McVeigh appeal seen as attempt to make him martyr

DENVER - Some people think Timothy McVeigh wants to become a martyr for anti-government causes. Others believe the convicted Oklahoma City bomber wants to control the only thing he can - his execution date.

Ever since his arrest just 90 minutes after the April 19, 1995, bombing of the Alfred P. Murrah Federal Building that killed 168 people, McVeigh has never admitted involvement or given any reason for his actions.

And McVeigh isn't saying why he has asked a federal judge to stop his appeals process and set an execution date.

U.S. District Judge Richard Matsch, who presided over McVeigh's trial, ordered a hearing on that request for Thursday in his Denver courtroom. McVeigh will participate by a videoconferencing link from a federal prison in Terre Haute, Ind., where he is on death row.

No federal prisoner has been executed in 37 years.

''I think death is too easy for him. My wish would be that he would have to spend the rest of his life in jail,'' said Marsha Kight, whose daughter was killed in the blast.

The 32-year-old Gulf War veteran became angered by government actions including the raid on the Branch Davidians compound near Waco, Texas, and the FBI standoff with Randy Weaver and his family at Ruby Ridge, Idaho. Prosecutors argued at his trial that McVeigh hoped the bombing would capitalize on anti-government sentiment and ignite a revolution.

''I think he always perceived himself to be a political person, and this would be the ultimate political statement, to give up his appeal and become a martyr,'' said legal analyst Andrew Cohen, who watched McVeigh's murder trial.

McVeigh realized the fight was over when he lost two appeals, speculated Denver attorney Scott Robinson, who also has observed McVeigh's court proceedings.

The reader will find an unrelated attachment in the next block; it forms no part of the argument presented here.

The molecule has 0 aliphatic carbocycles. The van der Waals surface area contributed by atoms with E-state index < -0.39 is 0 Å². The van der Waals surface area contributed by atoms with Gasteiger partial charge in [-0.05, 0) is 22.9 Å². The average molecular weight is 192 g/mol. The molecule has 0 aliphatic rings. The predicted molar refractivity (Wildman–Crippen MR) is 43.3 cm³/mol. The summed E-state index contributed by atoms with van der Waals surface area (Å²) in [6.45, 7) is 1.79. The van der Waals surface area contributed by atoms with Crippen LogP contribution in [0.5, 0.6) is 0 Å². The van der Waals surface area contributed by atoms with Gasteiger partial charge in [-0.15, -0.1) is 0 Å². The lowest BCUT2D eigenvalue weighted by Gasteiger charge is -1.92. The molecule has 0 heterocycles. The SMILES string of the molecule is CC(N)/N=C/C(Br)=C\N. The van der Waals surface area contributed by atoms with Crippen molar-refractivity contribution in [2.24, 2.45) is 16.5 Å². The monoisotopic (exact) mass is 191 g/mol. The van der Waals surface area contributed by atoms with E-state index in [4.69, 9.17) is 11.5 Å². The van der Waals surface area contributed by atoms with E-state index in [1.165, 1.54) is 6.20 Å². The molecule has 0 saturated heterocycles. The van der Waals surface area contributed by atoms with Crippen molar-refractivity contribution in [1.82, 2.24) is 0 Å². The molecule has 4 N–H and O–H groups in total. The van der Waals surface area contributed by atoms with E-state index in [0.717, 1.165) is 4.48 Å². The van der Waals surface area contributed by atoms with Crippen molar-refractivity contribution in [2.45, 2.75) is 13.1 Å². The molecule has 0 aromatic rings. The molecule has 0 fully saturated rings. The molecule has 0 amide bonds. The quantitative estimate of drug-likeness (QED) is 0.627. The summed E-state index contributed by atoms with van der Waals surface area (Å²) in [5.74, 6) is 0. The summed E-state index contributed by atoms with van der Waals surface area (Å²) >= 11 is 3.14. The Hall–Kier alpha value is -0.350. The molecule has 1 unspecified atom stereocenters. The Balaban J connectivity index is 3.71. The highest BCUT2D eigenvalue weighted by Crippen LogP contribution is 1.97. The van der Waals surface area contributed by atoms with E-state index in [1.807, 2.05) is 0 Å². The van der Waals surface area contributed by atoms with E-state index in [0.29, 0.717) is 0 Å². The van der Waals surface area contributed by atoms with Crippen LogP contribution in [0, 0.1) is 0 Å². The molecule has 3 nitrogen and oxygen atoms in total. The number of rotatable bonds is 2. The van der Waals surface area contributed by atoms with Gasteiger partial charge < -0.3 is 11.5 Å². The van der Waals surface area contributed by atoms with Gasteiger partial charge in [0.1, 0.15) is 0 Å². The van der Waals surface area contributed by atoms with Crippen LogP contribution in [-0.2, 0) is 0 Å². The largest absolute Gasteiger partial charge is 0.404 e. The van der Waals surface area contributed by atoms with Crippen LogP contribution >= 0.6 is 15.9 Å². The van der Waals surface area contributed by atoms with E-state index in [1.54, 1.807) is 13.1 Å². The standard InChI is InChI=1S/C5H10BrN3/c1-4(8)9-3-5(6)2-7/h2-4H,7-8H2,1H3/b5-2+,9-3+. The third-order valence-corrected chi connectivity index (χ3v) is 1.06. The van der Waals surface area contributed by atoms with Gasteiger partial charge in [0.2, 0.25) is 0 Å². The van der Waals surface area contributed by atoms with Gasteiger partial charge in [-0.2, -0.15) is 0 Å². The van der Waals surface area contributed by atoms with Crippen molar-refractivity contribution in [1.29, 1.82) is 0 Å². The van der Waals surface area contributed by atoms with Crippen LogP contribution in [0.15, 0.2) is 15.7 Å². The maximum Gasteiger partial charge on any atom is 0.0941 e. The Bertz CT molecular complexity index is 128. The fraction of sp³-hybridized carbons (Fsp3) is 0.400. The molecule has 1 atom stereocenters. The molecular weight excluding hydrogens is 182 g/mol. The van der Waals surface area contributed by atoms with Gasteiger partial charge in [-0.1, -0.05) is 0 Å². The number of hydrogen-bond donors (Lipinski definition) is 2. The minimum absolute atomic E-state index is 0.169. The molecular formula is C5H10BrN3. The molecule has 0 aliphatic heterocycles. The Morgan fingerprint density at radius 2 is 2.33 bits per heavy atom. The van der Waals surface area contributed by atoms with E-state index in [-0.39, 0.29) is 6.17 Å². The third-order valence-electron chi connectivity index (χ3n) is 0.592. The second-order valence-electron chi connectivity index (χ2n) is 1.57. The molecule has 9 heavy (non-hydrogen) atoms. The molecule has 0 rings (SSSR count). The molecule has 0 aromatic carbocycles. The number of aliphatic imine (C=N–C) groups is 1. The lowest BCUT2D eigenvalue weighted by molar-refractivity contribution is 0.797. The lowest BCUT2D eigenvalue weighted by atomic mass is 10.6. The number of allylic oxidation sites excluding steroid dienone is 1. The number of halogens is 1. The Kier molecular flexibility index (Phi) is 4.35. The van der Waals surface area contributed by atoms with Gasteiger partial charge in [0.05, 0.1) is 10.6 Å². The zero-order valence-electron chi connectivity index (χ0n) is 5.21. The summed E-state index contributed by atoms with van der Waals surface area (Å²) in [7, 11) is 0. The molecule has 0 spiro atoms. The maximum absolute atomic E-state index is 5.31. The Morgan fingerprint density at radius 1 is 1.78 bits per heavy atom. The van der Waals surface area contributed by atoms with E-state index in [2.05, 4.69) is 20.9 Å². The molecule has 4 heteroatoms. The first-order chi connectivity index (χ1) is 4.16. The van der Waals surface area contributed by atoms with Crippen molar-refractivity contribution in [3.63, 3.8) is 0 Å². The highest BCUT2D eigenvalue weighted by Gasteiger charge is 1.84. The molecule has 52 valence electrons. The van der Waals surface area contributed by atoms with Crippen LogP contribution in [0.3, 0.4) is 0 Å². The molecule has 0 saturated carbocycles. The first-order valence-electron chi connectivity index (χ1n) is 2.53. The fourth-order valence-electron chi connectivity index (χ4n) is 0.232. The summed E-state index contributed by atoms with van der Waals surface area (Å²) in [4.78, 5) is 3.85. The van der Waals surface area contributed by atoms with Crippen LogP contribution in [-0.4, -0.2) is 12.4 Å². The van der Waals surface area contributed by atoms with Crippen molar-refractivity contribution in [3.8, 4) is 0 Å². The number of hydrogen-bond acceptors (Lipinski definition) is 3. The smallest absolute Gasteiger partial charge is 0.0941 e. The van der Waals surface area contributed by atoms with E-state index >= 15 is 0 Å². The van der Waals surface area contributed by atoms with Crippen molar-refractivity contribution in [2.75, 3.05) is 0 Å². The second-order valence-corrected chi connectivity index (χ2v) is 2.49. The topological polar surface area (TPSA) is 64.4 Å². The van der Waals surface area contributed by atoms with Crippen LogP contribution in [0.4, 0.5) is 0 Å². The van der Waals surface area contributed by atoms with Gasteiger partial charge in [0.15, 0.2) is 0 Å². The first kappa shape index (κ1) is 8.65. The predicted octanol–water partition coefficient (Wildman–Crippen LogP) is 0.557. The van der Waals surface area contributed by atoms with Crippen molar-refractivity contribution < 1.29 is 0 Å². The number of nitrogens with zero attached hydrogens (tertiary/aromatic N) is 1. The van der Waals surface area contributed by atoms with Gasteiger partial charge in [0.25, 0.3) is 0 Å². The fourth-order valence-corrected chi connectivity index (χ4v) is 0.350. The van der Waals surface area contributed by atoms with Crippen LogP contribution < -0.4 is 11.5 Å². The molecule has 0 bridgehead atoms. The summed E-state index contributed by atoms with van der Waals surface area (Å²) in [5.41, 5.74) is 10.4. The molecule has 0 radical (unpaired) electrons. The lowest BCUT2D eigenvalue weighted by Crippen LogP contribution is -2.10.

''He has always seen himself as a soldier of the anti-government movement, and the most misguided thing a soldier can do is die for misguided principles,'' Robinson said.

''What he really wants is to determine his own date of death, and that is the only power he has now,'' Robinson added.

The key issue at Thursday's hearing is whether McVeigh is competent and realizes he is giving up his right to appeal, said attorney Dennis Hartley, who represents McVeigh.

Unless the judge finds McVeigh mentally incompetent, he has the right to end his appeals.

Co-defendant Terry Nichols was convicted of federal charges of manslaughter and conspiracy, and was sentenced to life in prison. He faces state murder charges.

Hartley says he advised McVeigh against requesting an execution date, but will be at the hearing to advise McVeigh on legal issues, not to object.

Hartley refuses to discuss his client's reasons. ''That's a personal thing, a right of privacy,'' he said.

On the day of the bombing, which also injured more than 500 people, McVeigh wore a T-shirt bearing the phrase: ''The tree of liberty must be refreshed from time to time with the blood of patriots and tyrants.''

McVeigh did not testify at his trial, but during sentencing he made a brief statement, quoting from a 1928 opinion written by Justice Louis Brandeis in a wiretapping case: ''Our government is the potent, the omnipresent teacher. For good or for ill, it teaches the whole people by its example.''

During a televised interview last March, McVeigh said he was angry and bitter over the Gulf War. He said his anger deepened when Randy Weaver's wife and son were killed during the standoff with federal agents at Ruby Ridge in 1992, followed eight months later by the Waco standoff.

McVeigh said at the time that if his appeals failed, he was prepared to die.

Kight doubts McVeigh will ever take responsibility for what happened.

''He has always blamed the government for his actions. If he says anything, it will be the same thing,'' she said.

Hartley said any statement about his case will be up to McVeigh.

''I don't expect the judge to question him about his reasons,'' Hartley said.


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